Monday, August 31, 2015

Week 2 Readings


Galileo uses a ‘dialogue’ between three men to illustrate the idea of and initial misunderstandings with uniform and accelerated motion. Through Salviati, Galileo demonstrates the relationships between displacement, velocity, and acceleration using a variety of examples. Simplicio shares common misunderstandings and allows Sagredo and Salviati to explain why Galileo’s argument is sound. Galileo makes a precise stepwise argument with clear definitions and thorough explanations to avoid confusion. These kinds of ‘dialogues’ between students still exist in modern science; this ‘dialogue’ reminds me of students collaborating and discussing possible ideas behind a scientific concept. The ‘dialogue’ could just as well be concerning theories of DNA replication or the relationship between a protein’s structure and its function. With respect to Lehrer, it is interesting to wonder how these ‘dialogues’ can fit into a lesson embedded with scientific inquiry. Student collaboration can and should be an essential part of student inquiry, which can be accomplished in a group setting.Thinking in the future when I will be teaching, it is necessary to mirror Galileo’s clear arguments in my future lessons. Student understanding requires arguments with clear definitions and thorough explanations between each logical step. Without these criteria for lessons met, students are likely to fall into common traps of misconceptions that could have been avoided with deliberate and careful instruction.

Hazen & Trefil:

Hazen and Trefil outline the discoveries of some great scientific minds, from Newton to Kepler, and how these different scientists influenced each other across time and space. I find it fascinating how each scientist built upon the ideas and discoveries of the last to lead to Einstein’s ultimate revelation of the general theory of relativity. I also find it interesting to think of how science is socially situated. Hazen and Trefil mention how science provide definite quantitative knowledge, but it cannot be denied that many other disciplines, from literature to music, offer knowledge, albeit of a qualitative type.With respect to Galileo, it would be very helpful for student understanding to design and implement an experiment of student inquiry that investigates a principle investigated possibly hundreds of years ago by great scientific minds such as Newton and Galileo. It would be interesting to design an experiment for students to derive or at least contemplate the laws of motion or gravity in the context of their discovery, i.e. trying to forget all modern knowledge of these now explained phenomenon. In the future, I recognize that it will be important to teach the history of notable biological discoveries, from the discovery of the microscope and the first microscopic organisms to the elucidation of DNA structure.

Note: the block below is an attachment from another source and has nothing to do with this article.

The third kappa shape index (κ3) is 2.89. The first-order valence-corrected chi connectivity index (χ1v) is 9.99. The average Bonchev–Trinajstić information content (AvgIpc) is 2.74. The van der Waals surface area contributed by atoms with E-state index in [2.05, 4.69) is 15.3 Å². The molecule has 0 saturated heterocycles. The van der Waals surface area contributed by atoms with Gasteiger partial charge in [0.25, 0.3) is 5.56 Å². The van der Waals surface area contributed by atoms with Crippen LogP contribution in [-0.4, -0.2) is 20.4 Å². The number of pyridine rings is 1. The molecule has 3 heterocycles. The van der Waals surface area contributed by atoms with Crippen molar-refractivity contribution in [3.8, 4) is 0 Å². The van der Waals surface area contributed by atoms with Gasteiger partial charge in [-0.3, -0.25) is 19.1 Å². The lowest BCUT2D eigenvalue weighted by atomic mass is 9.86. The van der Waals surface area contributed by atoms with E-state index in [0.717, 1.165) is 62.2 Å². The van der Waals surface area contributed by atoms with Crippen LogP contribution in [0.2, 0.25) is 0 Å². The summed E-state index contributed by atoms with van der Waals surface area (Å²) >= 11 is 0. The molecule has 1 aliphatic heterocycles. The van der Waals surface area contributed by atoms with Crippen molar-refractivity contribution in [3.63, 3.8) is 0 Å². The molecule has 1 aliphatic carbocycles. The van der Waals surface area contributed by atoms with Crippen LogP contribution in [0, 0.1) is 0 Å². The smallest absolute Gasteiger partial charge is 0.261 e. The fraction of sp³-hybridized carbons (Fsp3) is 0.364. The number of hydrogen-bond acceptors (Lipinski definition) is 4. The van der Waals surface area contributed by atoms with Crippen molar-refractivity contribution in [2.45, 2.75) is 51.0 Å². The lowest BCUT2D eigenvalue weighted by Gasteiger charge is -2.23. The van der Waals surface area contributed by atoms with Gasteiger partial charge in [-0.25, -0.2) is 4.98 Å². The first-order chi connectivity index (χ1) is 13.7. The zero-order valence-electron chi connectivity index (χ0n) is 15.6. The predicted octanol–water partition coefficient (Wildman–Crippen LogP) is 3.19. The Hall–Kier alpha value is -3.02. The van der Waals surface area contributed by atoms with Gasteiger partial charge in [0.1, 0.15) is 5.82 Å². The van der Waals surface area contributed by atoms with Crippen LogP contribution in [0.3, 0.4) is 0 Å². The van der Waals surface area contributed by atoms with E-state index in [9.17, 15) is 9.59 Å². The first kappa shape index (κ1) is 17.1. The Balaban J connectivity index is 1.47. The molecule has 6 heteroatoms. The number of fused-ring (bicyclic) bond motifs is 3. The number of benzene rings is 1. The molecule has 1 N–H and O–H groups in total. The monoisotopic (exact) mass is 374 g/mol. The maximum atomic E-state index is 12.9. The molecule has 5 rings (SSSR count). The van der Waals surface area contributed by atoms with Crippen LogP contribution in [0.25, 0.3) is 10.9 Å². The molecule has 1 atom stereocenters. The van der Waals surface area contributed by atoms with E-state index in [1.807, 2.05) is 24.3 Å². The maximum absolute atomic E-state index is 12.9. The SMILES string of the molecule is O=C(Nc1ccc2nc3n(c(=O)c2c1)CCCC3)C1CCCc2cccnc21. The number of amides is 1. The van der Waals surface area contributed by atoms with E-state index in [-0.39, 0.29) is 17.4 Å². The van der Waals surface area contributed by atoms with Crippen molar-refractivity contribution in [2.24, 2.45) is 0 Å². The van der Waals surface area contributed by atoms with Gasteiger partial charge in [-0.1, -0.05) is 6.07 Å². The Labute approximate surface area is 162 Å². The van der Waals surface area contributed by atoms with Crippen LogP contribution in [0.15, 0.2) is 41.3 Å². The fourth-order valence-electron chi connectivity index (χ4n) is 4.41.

Lehrer argues that the goal of school is to create an environment in which learners can be actively engage in the types of practices that practicing scientists use in daily life, including modeling and inquiry based learning. This view of the goal of school creates a situation dependent on the teacher’s ability to lead and design student inquiry based lessons and experiments. This school goal also heavily favors kinesthetic learners while leaving auditory and visual learners at a possible disadvantage. As a future teacher, I plan to be able to design effective experiments that promote student inquiry and to teach biology with representational models and analogies. It is important that I remember that learning is a lifelong goal that I can continue by developing professionally and by learning from other teachers and students. Although science isn’t often taught with engagement to inquiry and rather often taught in its final form in more traditional lectures, I plan to involve a healthy mixture of both forms of education in my future classroom.

Week 2 Readings


In this excerpt, Galileo reviews the previously known, mathematically established, laws of uniform motion, then proposes that, based on his experiments, there exists a law of uniform natural acceleration due to gravity.  This proposition and the validity of his experiments to verify it are debated in a journal review session.